Spring in the backyard

At this time of year, there is so much happening in the garden it’s sometimes hard to keep up. I don’t like to miss out on anything interesting so every morning I do a quick tour, coffee cup in hand. Today, I took a few snapshots of this morning’s goings-on.

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The pond is now a regular watering hole for wild bees, honey bees and paper wasps. I can see the wasps pollinating the nearby passion fruit vine. Thanks to them, we have enjoyed a bumper crop over the last 4 months, picking 2 to 3 fruits everyday. The peach tree blossoms are covered with bees guaranteeing an abundant harvest this summer and plenty of preserved peaches over the winter months.

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More bees and beneficial flying insects hover around the native daisies. I remember planting these last autumn and it is amazing how fast they have grown and spread. There is a slight movement nearby and  I notice I am not alone.

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One of the local Magpies has joined me. She is very tame and hovers within a foot’s distance whenever there is freshly dug soil. I like worms too but don’t mind sharing. In return she keeps garden slugs under control – just another friendly ‘swap and share’.

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A little further, wild lettuce is going to seed. During winter, I uprooted a few plants from a neighbour’s verge and transplanted them in the garden. They are weed-like plants and that means there is no need to harvest, store and re- plant seeds or nurture and transplant seedlings. These pest-free plants will self-seed prolifically next autumn. Fresh, young leaves make a nutritious addition to soups, salads and stir-fries.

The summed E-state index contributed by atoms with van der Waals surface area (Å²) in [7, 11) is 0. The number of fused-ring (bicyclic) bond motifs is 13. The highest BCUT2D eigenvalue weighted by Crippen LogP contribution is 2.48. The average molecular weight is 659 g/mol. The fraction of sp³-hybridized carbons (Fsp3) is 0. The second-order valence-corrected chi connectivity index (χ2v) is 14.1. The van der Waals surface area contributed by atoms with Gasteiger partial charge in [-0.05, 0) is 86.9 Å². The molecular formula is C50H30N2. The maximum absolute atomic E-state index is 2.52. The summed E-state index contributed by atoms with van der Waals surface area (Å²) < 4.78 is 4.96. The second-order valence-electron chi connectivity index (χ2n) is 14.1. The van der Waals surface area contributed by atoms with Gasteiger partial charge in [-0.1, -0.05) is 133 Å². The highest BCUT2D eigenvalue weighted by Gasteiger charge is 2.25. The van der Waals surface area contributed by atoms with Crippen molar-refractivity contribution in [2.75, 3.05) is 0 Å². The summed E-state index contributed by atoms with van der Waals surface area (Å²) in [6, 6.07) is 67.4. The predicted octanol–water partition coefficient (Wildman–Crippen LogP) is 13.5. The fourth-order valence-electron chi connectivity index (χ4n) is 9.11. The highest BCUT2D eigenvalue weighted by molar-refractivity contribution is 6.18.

backyard 30 sept '14 021Wherever I turn to look there are spring blossoms– apple, apricot, orange, peach, plum, fig. I recall all the back breaking work preparing the soil to plant the young trees and an ancient quote about ‘reaping what you sow’. I know we often reap stuff we have not sown – bad stuff sown by others or just by plain bad luck – yet this sowing will bear fruit. There will be abundant, fresh-picked, free, organic fruit all summer long – more than enough to eat on the spot, preserve and share around.

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The citrus tree, covered in new blossoms, is still producing end of season, sweet, juicy fruit – endings and beginnings in shades of orange and white.

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Other edibles going to seed are Asian greens, lettuce, wild rocket, amaranth and parsley. I used to collect these seeds, store them over winter to re-plant in spring. Thanks to years of composting and zero chemical use, our soil is much improved and they now self-sow readily. It’s just a matter of pulling out the seedlings we don’t need and gifting them to fellow gardeners.

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Before I go, let’s take a quick look in the vegie patch.   There is silver beet, celery, parsley, lettuces, spring onions, garlic, leeks, broad beans, asparagus… It’s time to think about what to harvest for lunch.

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4 Responses to Spring in the backyard

  1. Madonna B. says:

    Wow that’s cute:-)

  2. Patrick .Calmels says:

    If the pond environment has not been ‘cycled’, read about the aquarium nitrogen cycle. Lots of information on this on the internet.

  3. Kate Davey says:

    That looks wonderful !!!

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